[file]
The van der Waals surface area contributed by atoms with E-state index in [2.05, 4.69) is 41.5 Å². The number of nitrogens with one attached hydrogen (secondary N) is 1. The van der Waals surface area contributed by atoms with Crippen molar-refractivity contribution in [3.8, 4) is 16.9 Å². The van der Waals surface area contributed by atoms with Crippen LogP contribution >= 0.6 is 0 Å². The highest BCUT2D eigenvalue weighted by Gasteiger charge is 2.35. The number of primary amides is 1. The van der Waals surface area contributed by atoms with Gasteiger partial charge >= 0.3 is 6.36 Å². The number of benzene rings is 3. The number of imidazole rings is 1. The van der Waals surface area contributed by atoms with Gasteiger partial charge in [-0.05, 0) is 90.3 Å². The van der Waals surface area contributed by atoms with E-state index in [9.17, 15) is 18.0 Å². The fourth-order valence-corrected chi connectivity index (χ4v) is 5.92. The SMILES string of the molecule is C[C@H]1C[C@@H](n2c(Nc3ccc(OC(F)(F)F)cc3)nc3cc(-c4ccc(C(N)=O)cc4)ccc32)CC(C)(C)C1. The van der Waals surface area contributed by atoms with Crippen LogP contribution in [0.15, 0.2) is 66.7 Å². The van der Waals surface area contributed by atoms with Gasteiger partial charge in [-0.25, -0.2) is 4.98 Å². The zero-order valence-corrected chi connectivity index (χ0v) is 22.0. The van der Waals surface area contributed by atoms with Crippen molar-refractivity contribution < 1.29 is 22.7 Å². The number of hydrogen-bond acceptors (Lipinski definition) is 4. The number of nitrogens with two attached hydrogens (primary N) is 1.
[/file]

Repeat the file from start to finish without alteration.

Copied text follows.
The van der Waals surface area contributed by atoms with E-state index in [2.05, 4.69) is 41.5 Å². The number of nitrogens with one attached hydrogen (secondary N) is 1. The van der Waals surface area contributed by atoms with Crippen molar-refractivity contribution in [3.8, 4) is 16.9 Å². The van der Waals surface area contributed by atoms with Crippen LogP contribution >= 0.6 is 0 Å². The highest BCUT2D eigenvalue weighted by Gasteiger charge is 2.35. The number of primary amides is 1. The van der Waals surface area contributed by atoms with Gasteiger partial charge >= 0.3 is 6.36 Å². The number of benzene rings is 3. The number of imidazole rings is 1. The van der Waals surface area contributed by atoms with Gasteiger partial charge in [-0.05, 0) is 90.3 Å². The van der Waals surface area contributed by atoms with E-state index in [9.17, 15) is 18.0 Å². The fourth-order valence-corrected chi connectivity index (χ4v) is 5.92. The SMILES string of the molecule is C[C@H]1C[C@@H](n2c(Nc3ccc(OC(F)(F)F)cc3)nc3cc(-c4ccc(C(N)=O)cc4)ccc32)CC(C)(C)C1. The van der Waals surface area contributed by atoms with Crippen LogP contribution in [0.15, 0.2) is 66.7 Å². The van der Waals surface area contributed by atoms with Gasteiger partial charge in [-0.25, -0.2) is 4.98 Å². The zero-order valence-corrected chi connectivity index (χ0v) is 22.0. The van der Waals surface area contributed by atoms with Crippen molar-refractivity contribution < 1.29 is 22.7 Å². The number of hydrogen-bond acceptors (Lipinski definition) is 4. The number of nitrogens with two attached hydrogens (primary N) is 1.